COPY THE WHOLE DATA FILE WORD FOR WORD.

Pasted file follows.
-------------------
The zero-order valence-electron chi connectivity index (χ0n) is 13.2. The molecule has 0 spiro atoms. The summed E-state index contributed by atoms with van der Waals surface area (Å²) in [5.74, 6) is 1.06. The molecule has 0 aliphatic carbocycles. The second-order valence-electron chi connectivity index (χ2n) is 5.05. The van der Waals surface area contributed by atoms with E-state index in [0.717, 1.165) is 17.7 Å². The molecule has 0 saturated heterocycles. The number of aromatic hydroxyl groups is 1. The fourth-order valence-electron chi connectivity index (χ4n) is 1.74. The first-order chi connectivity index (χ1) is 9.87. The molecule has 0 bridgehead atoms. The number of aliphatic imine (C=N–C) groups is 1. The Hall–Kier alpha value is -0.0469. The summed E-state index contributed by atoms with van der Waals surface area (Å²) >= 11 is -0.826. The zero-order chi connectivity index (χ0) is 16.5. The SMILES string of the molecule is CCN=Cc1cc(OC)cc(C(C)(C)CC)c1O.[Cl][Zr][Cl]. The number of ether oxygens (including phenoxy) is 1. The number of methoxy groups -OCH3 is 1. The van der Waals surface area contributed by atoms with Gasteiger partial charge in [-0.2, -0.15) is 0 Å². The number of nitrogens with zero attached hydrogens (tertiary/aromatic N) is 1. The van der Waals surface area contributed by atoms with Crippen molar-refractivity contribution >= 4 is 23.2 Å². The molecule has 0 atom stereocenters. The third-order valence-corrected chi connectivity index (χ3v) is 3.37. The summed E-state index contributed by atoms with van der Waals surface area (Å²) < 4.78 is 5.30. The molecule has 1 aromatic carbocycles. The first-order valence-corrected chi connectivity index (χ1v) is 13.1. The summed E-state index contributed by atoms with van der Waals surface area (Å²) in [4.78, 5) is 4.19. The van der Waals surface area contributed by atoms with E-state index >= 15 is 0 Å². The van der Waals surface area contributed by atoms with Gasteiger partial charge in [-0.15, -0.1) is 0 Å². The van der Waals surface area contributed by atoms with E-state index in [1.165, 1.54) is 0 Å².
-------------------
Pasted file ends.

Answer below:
The zero-order valence-electron chi connectivity index (χ0n) is 13.2. The molecule has 0 spiro atoms. The summed E-state index contributed by atoms with van der Waals surface area (Å²) in [5.74, 6) is 1.06. The molecule has 0 aliphatic carbocycles. The second-order valence-electron chi connectivity index (χ2n) is 5.05. The van der Waals surface area contributed by atoms with E-state index in [0.717, 1.165) is 17.7 Å². The molecule has 0 saturated heterocycles. The number of aromatic hydroxyl groups is 1. The fourth-order valence-electron chi connectivity index (χ4n) is 1.74. The first-order chi connectivity index (χ1) is 9.87. The molecule has 0 bridgehead atoms. The number of aliphatic imine (C=N–C) groups is 1. The Hall–Kier alpha value is -0.0469. The summed E-state index contributed by atoms with van der Waals surface area (Å²) >= 11 is -0.826. The zero-order chi connectivity index (χ0) is 16.5. The SMILES string of the molecule is CCN=Cc1cc(OC)cc(C(C)(C)CC)c1O.[Cl][Zr][Cl]. The number of ether oxygens (including phenoxy) is 1. The number of methoxy groups -OCH3 is 1. The van der Waals surface area contributed by atoms with Gasteiger partial charge in [-0.2, -0.15) is 0 Å². The number of nitrogens with zero attached hydrogens (tertiary/aromatic N) is 1. The van der Waals surface area contributed by atoms with Crippen molar-refractivity contribution >= 4 is 23.2 Å². The molecule has 0 atom stereocenters. The third-order valence-corrected chi connectivity index (χ3v) is 3.37. The summed E-state index contributed by atoms with van der Waals surface area (Å²) < 4.78 is 5.30. The molecule has 1 aromatic carbocycles. The first-order valence-corrected chi connectivity index (χ1v) is 13.1. The summed E-state index contributed by atoms with van der Waals surface area (Å²) in [4.78, 5) is 4.19. The van der Waals surface area contributed by atoms with E-state index >= 15 is 0 Å². The van der Waals surface area contributed by atoms with Gasteiger partial charge in [-0.15, -0.1) is 0 Å². The van der Waals surface area contributed by atoms with E-state index in [1.165, 1.54) is 0 Å².